If you’re in our private Facebook group, The History Chicks Lounge, Charlotte is the subject of this week’s Sunday Bake Parade. Early in the pandemic, the group started a weekly baking challenge based on a shared weekly theme of a former subject. Each Sunday the new subject is revealed and, over the course of the week. we get inspired by her and bake (or cook, or mix…we’re pretty loose with the definition of “bake”) and snap a picture of our creation. On the following Sunday, we have a show-and-tell of our bakes and explain how the subject inspired us. It could be her era, area, maybe a recipe we know she made, or something named after her…whatever motivated us to create. Repeat. You should come play! Join us HERE by answering a very simple question.

If this is the first time you’ve joined us for this episode, you can find all the links and recommendations for media (and more) in the original Shownotes!

Episode 166: Pocahontas, Revisited

Posted 23 November 2020 by
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As we in the US celebrate our Thanksgiving this week, we thought that this was a perfect time to revisit Pocahontas, the real story not the Disneyfied one. All links to things we talked about can be found on the original shownotes from 2017, POCAHONTAS SHOWNOTES.

Break music: Courtesy of James Harper of Harper Active; End Music: Daughters of History by Morning Spy

Episode 165: Wonder Woman, Part Two

Posted 10 November 2020 by
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Parents may want to preview this before kids listen as we continue to step back from reality (sorta) to talk about the many lives of Wonder Woman. When we left our heroine, she had just been launched into the comic book world in 1942. This episode covers her many adventures, her multiple worlds, the time she was stripped of her powers, and the women who brought them back. (more…)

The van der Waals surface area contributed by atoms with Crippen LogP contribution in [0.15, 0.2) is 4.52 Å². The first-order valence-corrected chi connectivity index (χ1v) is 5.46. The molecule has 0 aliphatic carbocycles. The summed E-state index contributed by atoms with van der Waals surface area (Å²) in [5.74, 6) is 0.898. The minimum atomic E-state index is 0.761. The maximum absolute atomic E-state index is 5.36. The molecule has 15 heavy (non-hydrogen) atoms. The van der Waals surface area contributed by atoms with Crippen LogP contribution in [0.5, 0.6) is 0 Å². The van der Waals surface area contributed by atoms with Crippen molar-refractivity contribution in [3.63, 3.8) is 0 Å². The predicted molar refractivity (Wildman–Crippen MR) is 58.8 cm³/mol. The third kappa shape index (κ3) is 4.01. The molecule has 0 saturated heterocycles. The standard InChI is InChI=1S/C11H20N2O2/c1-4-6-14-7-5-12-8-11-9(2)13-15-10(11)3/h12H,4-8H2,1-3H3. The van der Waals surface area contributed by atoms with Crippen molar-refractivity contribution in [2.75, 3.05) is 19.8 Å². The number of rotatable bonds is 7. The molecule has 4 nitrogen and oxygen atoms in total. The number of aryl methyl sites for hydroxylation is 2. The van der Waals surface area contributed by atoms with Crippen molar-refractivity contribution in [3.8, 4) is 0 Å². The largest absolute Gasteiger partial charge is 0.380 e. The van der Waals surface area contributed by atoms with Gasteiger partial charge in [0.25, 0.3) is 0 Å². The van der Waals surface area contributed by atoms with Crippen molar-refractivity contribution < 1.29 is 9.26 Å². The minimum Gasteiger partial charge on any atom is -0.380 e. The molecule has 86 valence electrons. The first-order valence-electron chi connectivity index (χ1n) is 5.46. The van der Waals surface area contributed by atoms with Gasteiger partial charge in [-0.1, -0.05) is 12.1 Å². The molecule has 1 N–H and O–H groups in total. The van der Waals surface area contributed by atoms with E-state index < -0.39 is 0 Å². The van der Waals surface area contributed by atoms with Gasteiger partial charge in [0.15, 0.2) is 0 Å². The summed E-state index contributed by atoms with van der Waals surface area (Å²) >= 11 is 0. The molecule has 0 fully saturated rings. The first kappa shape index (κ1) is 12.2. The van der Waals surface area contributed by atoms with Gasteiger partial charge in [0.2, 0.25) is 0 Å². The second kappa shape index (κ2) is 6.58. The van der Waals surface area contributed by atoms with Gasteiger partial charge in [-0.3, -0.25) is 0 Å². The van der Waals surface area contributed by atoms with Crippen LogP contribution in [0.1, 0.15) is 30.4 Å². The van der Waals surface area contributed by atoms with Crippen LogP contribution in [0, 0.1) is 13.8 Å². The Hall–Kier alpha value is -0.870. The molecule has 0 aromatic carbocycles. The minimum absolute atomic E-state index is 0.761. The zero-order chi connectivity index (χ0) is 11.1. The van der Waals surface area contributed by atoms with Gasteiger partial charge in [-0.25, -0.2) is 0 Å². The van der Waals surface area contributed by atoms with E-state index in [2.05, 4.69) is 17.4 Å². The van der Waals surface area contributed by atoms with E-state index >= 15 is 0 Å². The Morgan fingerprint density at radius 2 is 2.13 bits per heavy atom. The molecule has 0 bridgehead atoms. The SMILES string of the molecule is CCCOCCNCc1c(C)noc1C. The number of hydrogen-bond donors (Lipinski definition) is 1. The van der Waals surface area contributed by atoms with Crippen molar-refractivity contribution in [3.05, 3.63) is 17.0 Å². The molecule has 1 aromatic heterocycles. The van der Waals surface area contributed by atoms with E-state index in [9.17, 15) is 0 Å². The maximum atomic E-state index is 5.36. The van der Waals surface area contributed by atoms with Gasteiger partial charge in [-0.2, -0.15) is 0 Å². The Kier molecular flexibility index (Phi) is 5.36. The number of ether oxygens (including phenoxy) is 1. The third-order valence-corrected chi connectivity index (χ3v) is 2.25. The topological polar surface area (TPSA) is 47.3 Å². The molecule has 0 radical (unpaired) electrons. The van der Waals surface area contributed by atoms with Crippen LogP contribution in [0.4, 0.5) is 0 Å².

Episode 164: Wonder Woman, Part One

Posted 31 October 2020 by
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Little Ears warning: Parents may want to preview this episode, we discuss several adult themes including suicide, alternative lifestyles, and…” adult play.” 

We step back from reality (sorta) to talk about the many lives of Wonder Woman, her original creator William Moulton Marston, the women who originally inspired the superhero, and the creators who recrafted her to suit their own visions. It’s a heck of a ride. And there is a Little Ears warning–you know how cartoons often have adult themes and jokes that go right over the heads of little kids? We talk about some of Wonder Woman’s in these two episodes–oh yeah, two! There’s A LOT to talk about, her story begins in the early 1900s and hasn’t ended yet! (more…)

Episode 163: Belva Lockwood and Shirley Chisholm, Revisited

Posted 12 October 2020 by
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Belva Lockwood was the first qualified woman to run for President of the United States and she did it while suffragists were still battling for the vote in 1884 and 1888.

 

Shirley Chisholm was the first black woman to run for POTUS in 1972 and the first female nominee for the Democratic party.

 

This week we divide and conquer to give you a remastered two-fer of glass-ceiling crashing women in US politics. Beckett shares the life of Belva Lockwood and Susan talks about Shirley Chisholm in this mini-series of women who ran for the office of POTUS. (more…)